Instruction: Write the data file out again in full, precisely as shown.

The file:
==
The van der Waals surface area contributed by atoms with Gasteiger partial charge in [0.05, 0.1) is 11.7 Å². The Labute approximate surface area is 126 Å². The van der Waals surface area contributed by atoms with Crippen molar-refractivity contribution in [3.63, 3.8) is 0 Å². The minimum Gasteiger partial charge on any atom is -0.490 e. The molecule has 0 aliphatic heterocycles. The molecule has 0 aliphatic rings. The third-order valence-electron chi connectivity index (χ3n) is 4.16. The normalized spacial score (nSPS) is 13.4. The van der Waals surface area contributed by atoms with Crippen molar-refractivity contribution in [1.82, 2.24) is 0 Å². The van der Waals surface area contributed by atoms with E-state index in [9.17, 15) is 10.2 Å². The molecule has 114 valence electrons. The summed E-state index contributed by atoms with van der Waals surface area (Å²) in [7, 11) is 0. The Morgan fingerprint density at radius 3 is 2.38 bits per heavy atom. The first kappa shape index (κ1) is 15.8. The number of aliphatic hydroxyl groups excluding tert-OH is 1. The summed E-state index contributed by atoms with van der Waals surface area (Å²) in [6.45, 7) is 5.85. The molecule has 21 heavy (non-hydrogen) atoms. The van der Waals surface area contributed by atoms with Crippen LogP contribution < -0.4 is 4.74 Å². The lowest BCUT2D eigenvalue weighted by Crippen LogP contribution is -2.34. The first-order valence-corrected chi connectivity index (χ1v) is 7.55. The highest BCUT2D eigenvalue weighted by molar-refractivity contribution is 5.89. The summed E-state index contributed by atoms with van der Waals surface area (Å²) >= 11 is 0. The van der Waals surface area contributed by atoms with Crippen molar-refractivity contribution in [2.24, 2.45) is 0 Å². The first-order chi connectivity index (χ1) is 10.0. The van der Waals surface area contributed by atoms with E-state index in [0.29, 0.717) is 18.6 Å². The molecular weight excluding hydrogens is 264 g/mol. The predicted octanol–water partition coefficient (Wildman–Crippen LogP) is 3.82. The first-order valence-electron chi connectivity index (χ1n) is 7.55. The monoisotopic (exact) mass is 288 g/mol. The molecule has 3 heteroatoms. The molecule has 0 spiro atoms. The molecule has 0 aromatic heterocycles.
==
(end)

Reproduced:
The van der Waals surface area contributed by atoms with Gasteiger partial charge in [0.05, 0.1) is 11.7 Å². The Labute approximate surface area is 126 Å². The van der Waals surface area contributed by atoms with Crippen molar-refractivity contribution in [3.63, 3.8) is 0 Å². The minimum Gasteiger partial charge on any atom is -0.490 e. The molecule has 0 aliphatic heterocycles. The molecule has 0 aliphatic rings. The third-order valence-electron chi connectivity index (χ3n) is 4.16. The normalized spacial score (nSPS) is 13.4. The van der Waals surface area contributed by atoms with Crippen molar-refractivity contribution in [1.82, 2.24) is 0 Å². The van der Waals surface area contributed by atoms with E-state index in [9.17, 15) is 10.2 Å². The molecule has 114 valence electrons. The summed E-state index contributed by atoms with van der Waals surface area (Å²) in [7, 11) is 0. The Morgan fingerprint density at radius 3 is 2.38 bits per heavy atom. The first kappa shape index (κ1) is 15.8. The number of aliphatic hydroxyl groups excluding tert-OH is 1. The summed E-state index contributed by atoms with van der Waals surface area (Å²) in [6.45, 7) is 5.85. The molecule has 21 heavy (non-hydrogen) atoms. The van der Waals surface area contributed by atoms with Crippen LogP contribution < -0.4 is 4.74 Å². The lowest BCUT2D eigenvalue weighted by Crippen LogP contribution is -2.34. The first-order valence-corrected chi connectivity index (χ1v) is 7.55. The highest BCUT2D eigenvalue weighted by molar-refractivity contribution is 5.89. The summed E-state index contributed by atoms with van der Waals surface area (Å²) >= 11 is 0. The van der Waals surface area contributed by atoms with Crippen molar-refractivity contribution in [2.24, 2.45) is 0 Å². The first-order chi connectivity index (χ1) is 10.0. The van der Waals surface area contributed by atoms with E-state index in [0.29, 0.717) is 18.6 Å². The molecular weight excluding hydrogens is 264 g/mol. The predicted octanol–water partition coefficient (Wildman–Crippen LogP) is 3.82. The first-order valence-electron chi connectivity index (χ1n) is 7.55. The monoisotopic (exact) mass is 288 g/mol. The molecule has 3 heteroatoms. The molecule has 0 spiro atoms. The molecule has 0 aromatic heterocycles.